Hepatitis C virus (HCV) infection is the main cause of chronic liver disease throughout the world, and may progress to cirrhosis and hepatocellular carcinoma (HCC). Immunological factors, especially cytokines and some host genetic variations, rather than direct HCV action, seem to play an important role in the pathogenesis of HCV infection. Elevated levels of interleukin-18 (IL-18) were described previously for chronically (HCV)-infected patients. This study is aimed at investigating IL-18 promoter polymorphisms (-607C/A and -137G/C) in HCV-infected patients with different disease severities (chronic hepatitis C, liver cirrhosis and HCC) and establishing an association between these polymorphisms and IL-18 plasma concentration with the outcome of chronic HCV infection. The carriage of at least one C allele at position -607 (CC + CA) was associated with a higher risk of cirrhosis and HCC (P = 0.032). Compared with controls, HCV-infected patients had significantly higher levels of IL-18 (P = 0.0001) that correlate with disease severity (P = 0.01, P = 0.001, P = 0.0006, respectively). In conclusion, we supposed a possible implication of IL-18 promoter polymorphisms in the pathogenesis of chronic HCV infection.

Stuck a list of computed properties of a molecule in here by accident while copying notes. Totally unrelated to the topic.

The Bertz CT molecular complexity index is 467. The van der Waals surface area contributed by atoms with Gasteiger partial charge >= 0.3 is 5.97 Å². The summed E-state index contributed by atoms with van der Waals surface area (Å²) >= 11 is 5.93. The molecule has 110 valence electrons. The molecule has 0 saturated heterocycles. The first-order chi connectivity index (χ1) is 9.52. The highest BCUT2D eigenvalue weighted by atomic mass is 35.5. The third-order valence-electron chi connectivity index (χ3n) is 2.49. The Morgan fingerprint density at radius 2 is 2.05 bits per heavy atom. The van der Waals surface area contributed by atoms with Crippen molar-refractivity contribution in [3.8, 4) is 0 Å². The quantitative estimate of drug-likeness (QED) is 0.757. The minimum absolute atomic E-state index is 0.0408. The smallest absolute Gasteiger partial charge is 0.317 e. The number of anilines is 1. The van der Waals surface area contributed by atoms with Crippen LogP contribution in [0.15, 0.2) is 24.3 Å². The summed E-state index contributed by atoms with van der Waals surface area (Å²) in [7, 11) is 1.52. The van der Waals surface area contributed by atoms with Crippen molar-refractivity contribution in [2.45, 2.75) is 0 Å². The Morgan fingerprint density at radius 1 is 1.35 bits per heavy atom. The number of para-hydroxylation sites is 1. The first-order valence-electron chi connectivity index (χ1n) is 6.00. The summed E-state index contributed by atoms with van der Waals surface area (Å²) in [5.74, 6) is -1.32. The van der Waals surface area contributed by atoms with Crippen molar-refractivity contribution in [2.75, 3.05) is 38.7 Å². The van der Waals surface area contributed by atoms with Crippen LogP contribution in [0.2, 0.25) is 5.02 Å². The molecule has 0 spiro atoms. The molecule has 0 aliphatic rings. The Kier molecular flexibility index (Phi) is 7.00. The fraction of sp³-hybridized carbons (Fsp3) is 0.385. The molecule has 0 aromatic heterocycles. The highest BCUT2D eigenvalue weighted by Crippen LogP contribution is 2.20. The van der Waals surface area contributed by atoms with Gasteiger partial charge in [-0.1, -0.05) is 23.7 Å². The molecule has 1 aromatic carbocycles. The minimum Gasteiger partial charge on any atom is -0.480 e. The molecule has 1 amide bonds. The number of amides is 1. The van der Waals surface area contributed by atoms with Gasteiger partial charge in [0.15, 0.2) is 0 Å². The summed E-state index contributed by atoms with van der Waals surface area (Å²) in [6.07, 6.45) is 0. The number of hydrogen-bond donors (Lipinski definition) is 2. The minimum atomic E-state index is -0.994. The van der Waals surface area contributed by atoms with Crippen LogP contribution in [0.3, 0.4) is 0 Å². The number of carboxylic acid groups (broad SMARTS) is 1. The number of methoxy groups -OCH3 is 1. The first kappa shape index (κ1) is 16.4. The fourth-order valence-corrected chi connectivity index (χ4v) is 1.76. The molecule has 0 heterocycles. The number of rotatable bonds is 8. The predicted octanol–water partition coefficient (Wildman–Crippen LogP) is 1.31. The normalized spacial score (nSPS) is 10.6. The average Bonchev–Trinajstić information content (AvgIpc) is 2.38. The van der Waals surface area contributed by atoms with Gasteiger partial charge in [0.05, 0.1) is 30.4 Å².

- Chronic hepatitis C
- Single nucleotide polymorphism
ASJC Scopus subject areas
- Infectious Diseases